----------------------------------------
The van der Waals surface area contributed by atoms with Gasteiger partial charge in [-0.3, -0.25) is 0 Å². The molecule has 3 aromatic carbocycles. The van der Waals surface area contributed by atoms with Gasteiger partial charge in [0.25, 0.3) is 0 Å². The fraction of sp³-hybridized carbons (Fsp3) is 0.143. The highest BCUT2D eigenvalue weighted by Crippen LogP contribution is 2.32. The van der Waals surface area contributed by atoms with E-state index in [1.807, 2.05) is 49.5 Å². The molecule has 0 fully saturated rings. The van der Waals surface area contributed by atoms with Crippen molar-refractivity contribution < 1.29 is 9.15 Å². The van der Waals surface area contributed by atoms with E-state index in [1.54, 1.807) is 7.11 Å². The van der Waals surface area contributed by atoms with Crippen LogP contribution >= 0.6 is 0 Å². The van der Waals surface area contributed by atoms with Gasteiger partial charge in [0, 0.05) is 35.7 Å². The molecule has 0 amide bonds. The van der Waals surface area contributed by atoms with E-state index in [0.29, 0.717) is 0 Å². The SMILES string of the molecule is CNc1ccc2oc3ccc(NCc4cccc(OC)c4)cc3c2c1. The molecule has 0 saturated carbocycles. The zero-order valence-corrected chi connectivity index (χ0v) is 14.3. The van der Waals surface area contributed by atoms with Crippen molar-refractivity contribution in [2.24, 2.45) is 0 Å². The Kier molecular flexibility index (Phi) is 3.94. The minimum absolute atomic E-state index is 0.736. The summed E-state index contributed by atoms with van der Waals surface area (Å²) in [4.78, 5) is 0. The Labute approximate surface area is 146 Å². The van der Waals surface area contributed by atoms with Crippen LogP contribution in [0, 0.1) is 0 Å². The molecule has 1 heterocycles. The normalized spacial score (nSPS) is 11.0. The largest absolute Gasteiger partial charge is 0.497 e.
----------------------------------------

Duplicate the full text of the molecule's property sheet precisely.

The van der Waals surface area contributed by atoms with Gasteiger partial charge in [-0.3, -0.25) is 0 Å². The molecule has 3 aromatic carbocycles. The van der Waals surface area contributed by atoms with Gasteiger partial charge in [0.25, 0.3) is 0 Å². The fraction of sp³-hybridized carbons (Fsp3) is 0.143. The highest BCUT2D eigenvalue weighted by Crippen LogP contribution is 2.32. The van der Waals surface area contributed by atoms with E-state index in [1.807, 2.05) is 49.5 Å². The molecule has 0 fully saturated rings. The van der Waals surface area contributed by atoms with Crippen molar-refractivity contribution < 1.29 is 9.15 Å². The van der Waals surface area contributed by atoms with E-state index in [1.54, 1.807) is 7.11 Å². The van der Waals surface area contributed by atoms with Crippen LogP contribution >= 0.6 is 0 Å². The van der Waals surface area contributed by atoms with Gasteiger partial charge in [0, 0.05) is 35.7 Å². The molecule has 0 amide bonds. The van der Waals surface area contributed by atoms with E-state index in [0.29, 0.717) is 0 Å². The SMILES string of the molecule is CNc1ccc2oc3ccc(NCc4cccc(OC)c4)cc3c2c1. The molecule has 0 saturated carbocycles. The zero-order valence-corrected chi connectivity index (χ0v) is 14.3. The van der Waals surface area contributed by atoms with Crippen molar-refractivity contribution in [2.24, 2.45) is 0 Å². The Kier molecular flexibility index (Phi) is 3.94. The minimum absolute atomic E-state index is 0.736. The summed E-state index contributed by atoms with van der Waals surface area (Å²) in [4.78, 5) is 0. The Labute approximate surface area is 146 Å². The van der Waals surface area contributed by atoms with Crippen LogP contribution in [0, 0.1) is 0 Å². The molecule has 1 heterocycles. The normalized spacial score (nSPS) is 11.0. The largest absolute Gasteiger partial charge is 0.497 e.